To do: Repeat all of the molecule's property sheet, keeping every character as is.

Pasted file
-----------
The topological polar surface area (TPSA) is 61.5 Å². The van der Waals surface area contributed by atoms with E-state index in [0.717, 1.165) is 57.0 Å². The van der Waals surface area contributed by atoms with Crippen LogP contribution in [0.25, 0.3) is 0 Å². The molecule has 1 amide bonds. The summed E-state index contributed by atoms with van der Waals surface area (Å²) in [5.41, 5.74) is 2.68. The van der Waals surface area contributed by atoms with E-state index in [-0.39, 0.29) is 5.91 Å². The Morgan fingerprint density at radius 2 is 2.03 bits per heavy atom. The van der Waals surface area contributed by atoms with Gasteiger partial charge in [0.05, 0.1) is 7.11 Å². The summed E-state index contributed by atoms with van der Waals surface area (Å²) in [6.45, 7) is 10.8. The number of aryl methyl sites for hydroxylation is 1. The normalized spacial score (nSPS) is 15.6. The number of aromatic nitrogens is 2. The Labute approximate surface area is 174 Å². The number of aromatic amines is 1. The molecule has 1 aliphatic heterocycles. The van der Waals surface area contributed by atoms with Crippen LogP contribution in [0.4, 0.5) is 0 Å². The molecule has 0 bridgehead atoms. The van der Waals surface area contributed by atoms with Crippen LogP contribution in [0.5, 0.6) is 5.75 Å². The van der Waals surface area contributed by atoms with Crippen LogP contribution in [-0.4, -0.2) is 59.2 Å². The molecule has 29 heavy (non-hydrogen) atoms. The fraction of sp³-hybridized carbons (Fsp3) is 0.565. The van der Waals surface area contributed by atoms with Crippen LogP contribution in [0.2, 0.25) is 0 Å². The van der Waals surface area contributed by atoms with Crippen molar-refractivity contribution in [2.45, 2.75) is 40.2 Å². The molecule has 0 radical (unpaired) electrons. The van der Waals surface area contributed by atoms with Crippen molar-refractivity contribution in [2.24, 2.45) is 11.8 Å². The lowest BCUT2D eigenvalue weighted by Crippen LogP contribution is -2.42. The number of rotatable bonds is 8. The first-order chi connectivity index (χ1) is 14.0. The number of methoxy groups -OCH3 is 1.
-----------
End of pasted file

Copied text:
The topological polar surface area (TPSA) is 61.5 Å². The van der Waals surface area contributed by atoms with E-state index in [0.717, 1.165) is 57.0 Å². The van der Waals surface area contributed by atoms with Crippen LogP contribution in [0.25, 0.3) is 0 Å². The molecule has 1 amide bonds. The summed E-state index contributed by atoms with van der Waals surface area (Å²) in [5.41, 5.74) is 2.68. The van der Waals surface area contributed by atoms with E-state index in [-0.39, 0.29) is 5.91 Å². The Morgan fingerprint density at radius 2 is 2.03 bits per heavy atom. The van der Waals surface area contributed by atoms with Gasteiger partial charge in [0.05, 0.1) is 7.11 Å². The summed E-state index contributed by atoms with van der Waals surface area (Å²) in [6.45, 7) is 10.8. The number of aryl methyl sites for hydroxylation is 1. The normalized spacial score (nSPS) is 15.6. The number of aromatic nitrogens is 2. The Labute approximate surface area is 174 Å². The number of aromatic amines is 1. The molecule has 1 aliphatic heterocycles. The van der Waals surface area contributed by atoms with Crippen LogP contribution in [0.4, 0.5) is 0 Å². The molecule has 0 bridgehead atoms. The van der Waals surface area contributed by atoms with Crippen LogP contribution in [0.5, 0.6) is 5.75 Å². The van der Waals surface area contributed by atoms with Crippen LogP contribution in [-0.4, -0.2) is 59.2 Å². The molecule has 29 heavy (non-hydrogen) atoms. The fraction of sp³-hybridized carbons (Fsp3) is 0.565. The van der Waals surface area contributed by atoms with Crippen LogP contribution in [0.2, 0.25) is 0 Å². The van der Waals surface area contributed by atoms with Crippen molar-refractivity contribution in [2.45, 2.75) is 40.2 Å². The molecule has 0 radical (unpaired) electrons. The van der Waals surface area contributed by atoms with Crippen molar-refractivity contribution in [2.24, 2.45) is 11.8 Å². The lowest BCUT2D eigenvalue weighted by Crippen LogP contribution is -2.42. The number of rotatable bonds is 8. The first-order chi connectivity index (χ1) is 14.0. The number of methoxy groups -OCH3 is 1.